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Thread: Tic Tac Toe game example + explanation

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    Tic Tac Toe game example + explanation

    Hey,

    I see a lot of requests on how to create simple games (such as a Tic Tac Toe game), and more than often the examples given consist of a big portion of messy code. This mess is usually hard to understand, even harder to debug and downright impossible to maintain, should you wish to make any changes.

    Of course, for a simple game that isn't really that important, but the idea of creating a simple game is usually to learn something. Teaching people to write structured code that is simple to understand (and thus: simple to maintain and debug) is much better than slapping together some code that does what this person wants without actually knowing how it works.


    So, I decided to build a quick and simple Tic Tac Toe game using Object Oriented Programming concepts (using multiple classes instead of slapping all code in the Form_Load event). I hope this will teach people the basics of OOP with a simple to understand game.




    [1] About the game


    The Tic Tac Toe game should be familiar to everyone. There is a grid of (usually) 3x3 tiles (although a different number of tiles is possible too) and there are two players. One player plays with crosses (X) and the other with circles (O). Players place their symbol (X or O) on a free tile and try to fill a full row, column or diagonal with their own symbols.

    I have emphasized some keywords. You will see that these keywords will become classes in our game.


    In my example, you can choose the name of player 1, the name of player 2, and the number of rows and columns (> 1). To the right of the playing grid, a

    GroupBox with some labels indicates (with a blue background color) whose turn it is. The GroupBoxes also show the name and score of each player.

    The current player can set his symbol by clicking a tile in the grid. Tiles will highlight when the mouse hovers over them.
    When a player has won (or when the game has drawn), the score is updated and a new game starts. Alternatively, the Restart button can be used to restart the game. Both scores will be reset to 0 when the Restart button is pressed.




    [B][2] The classes


    I'll start with a very brief summation of the classes and what they are used for.


    The Player class is the easiest: it is used to store the name, score and playing symbol of each player.

    The Tile class represents a single tile on the grid. It has some properties that determine its position (such as the X, Y coordinates, and the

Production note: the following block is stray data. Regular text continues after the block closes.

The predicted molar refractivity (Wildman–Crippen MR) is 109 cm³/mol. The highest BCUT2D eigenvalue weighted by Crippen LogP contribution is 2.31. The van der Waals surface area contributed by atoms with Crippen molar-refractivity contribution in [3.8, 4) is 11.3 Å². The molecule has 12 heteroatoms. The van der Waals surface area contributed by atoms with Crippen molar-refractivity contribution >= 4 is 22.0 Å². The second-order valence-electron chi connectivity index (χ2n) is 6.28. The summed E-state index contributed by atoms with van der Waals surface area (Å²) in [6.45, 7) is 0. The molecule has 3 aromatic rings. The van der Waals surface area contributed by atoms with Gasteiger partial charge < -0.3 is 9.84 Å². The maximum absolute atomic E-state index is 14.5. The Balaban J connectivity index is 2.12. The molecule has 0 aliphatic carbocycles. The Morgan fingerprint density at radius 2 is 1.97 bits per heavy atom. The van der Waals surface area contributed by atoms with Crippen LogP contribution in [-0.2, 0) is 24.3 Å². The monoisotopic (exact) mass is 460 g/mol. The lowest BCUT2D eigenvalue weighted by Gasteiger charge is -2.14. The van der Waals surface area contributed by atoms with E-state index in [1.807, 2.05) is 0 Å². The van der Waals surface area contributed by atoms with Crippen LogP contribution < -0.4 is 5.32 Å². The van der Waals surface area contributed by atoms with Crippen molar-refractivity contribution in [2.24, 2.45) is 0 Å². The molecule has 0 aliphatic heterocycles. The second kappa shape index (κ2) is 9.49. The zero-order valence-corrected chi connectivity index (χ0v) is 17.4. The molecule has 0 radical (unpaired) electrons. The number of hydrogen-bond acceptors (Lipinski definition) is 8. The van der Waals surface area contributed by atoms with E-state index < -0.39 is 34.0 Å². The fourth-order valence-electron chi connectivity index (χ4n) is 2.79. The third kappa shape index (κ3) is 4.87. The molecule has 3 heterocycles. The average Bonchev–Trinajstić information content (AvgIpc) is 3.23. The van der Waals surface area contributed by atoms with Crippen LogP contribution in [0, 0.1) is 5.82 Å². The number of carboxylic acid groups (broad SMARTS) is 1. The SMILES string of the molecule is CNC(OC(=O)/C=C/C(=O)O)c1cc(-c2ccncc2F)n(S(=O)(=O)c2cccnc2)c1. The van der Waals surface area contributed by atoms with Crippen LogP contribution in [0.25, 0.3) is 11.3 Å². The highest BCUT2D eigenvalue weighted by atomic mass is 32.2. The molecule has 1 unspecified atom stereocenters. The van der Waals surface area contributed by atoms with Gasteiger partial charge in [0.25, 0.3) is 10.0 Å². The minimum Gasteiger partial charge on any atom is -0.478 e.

Location property), and it can contain a symbol (X, O or empty). There are also some properties that deal with its appearance, such as the BackColor and HotTrackColor properties; these are not very important for the example, but they are used in the Draw method.

    Finally, the Grid class represents the playing grid. Intuitively it should contain some kind of collection of Tile objects, and indeed it has a 'Tiles' property that holds all tiles. It also has some properties that determine the number, and separation of the tiles.
    Important to note here is that Grid inherits the Panel control. This makes it a Panel, so we can drag it on our form later.

    The Grid class has some interesting methods as well. The GetRowValue, GetColumnValue and GetDiagonalValue_.._.. functions will be discussed below; they are important for checking for a winner.
    The XyToIndex function converts a coordinate (x, y) into an integer index corresponding to the index at which tile (x, y) can be found in the Tiles list. In essence, it provides to translation between the one-dimensional List(Of Tile) and the two-dimensional grid.
    The GetTileFromPoint function returns the Tile that is found under some point. This is used when the mouse is clicked on the grid. Since the Tiles are not actually objects on the grid (they only exist 'in memory', not really like a Button on a Form), they cannot be clicked directly, so we need to find the clicked tile by trying all of them (or at least until we have found the correct one).

    The OnMouseClick method is automatically called when the mouse is clicked on the grid. The clicked tile is determined using the GetTileFromPoint method, and a custom TileClicked event is raised, which also passes the clicked Tile in its EventArgs.
    The OnMouseMove method is used to re-draw the highlighted tile.